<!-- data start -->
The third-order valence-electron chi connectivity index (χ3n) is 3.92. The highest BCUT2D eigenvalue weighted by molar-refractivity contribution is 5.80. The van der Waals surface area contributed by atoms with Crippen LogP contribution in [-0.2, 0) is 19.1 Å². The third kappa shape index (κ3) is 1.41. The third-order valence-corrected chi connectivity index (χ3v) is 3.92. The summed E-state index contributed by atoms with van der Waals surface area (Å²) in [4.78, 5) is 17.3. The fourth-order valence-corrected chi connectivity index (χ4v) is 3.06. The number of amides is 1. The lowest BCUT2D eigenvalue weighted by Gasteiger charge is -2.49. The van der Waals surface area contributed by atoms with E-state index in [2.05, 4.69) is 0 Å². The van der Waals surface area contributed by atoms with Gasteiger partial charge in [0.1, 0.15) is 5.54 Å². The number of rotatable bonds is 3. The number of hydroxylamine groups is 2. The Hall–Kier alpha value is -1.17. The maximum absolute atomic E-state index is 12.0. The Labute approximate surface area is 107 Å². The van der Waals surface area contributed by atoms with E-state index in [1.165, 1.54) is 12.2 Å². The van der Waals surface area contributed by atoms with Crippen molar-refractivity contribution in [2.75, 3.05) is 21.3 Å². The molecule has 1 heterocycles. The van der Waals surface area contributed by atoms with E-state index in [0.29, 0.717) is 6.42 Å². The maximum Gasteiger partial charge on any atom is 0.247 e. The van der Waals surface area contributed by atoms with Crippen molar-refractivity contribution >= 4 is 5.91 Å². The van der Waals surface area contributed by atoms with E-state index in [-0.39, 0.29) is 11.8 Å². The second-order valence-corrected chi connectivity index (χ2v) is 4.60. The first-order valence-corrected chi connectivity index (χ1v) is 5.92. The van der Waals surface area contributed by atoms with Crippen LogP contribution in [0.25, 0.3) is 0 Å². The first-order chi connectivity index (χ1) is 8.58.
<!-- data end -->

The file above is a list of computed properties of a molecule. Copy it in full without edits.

The third-order valence-electron chi connectivity index (χ3n) is 3.92. The highest BCUT2D eigenvalue weighted by molar-refractivity contribution is 5.80. The van der Waals surface area contributed by atoms with Crippen LogP contribution in [-0.2, 0) is 19.1 Å². The third kappa shape index (κ3) is 1.41. The third-order valence-corrected chi connectivity index (χ3v) is 3.92. The summed E-state index contributed by atoms with van der Waals surface area (Å²) in [4.78, 5) is 17.3. The fourth-order valence-corrected chi connectivity index (χ4v) is 3.06. The number of amides is 1. The lowest BCUT2D eigenvalue weighted by Gasteiger charge is -2.49. The van der Waals surface area contributed by atoms with E-state index in [2.05, 4.69) is 0 Å². The van der Waals surface area contributed by atoms with Gasteiger partial charge in [0.1, 0.15) is 5.54 Å². The number of rotatable bonds is 3. The number of hydroxylamine groups is 2. The Hall–Kier alpha value is -1.17. The maximum absolute atomic E-state index is 12.0. The Labute approximate surface area is 107 Å². The van der Waals surface area contributed by atoms with E-state index in [1.165, 1.54) is 12.2 Å². The van der Waals surface area contributed by atoms with Crippen molar-refractivity contribution in [2.75, 3.05) is 21.3 Å². The molecule has 1 heterocycles. The van der Waals surface area contributed by atoms with E-state index in [0.29, 0.717) is 6.42 Å². The maximum Gasteiger partial charge on any atom is 0.247 e. The van der Waals surface area contributed by atoms with Crippen molar-refractivity contribution >= 4 is 5.91 Å². The van der Waals surface area contributed by atoms with E-state index in [-0.39, 0.29) is 11.8 Å². The second-order valence-corrected chi connectivity index (χ2v) is 4.60. The first-order valence-corrected chi connectivity index (χ1v) is 5.92. The van der Waals surface area contributed by atoms with Crippen LogP contribution in [0.25, 0.3) is 0 Å². The first-order chi connectivity index (χ1) is 8.58.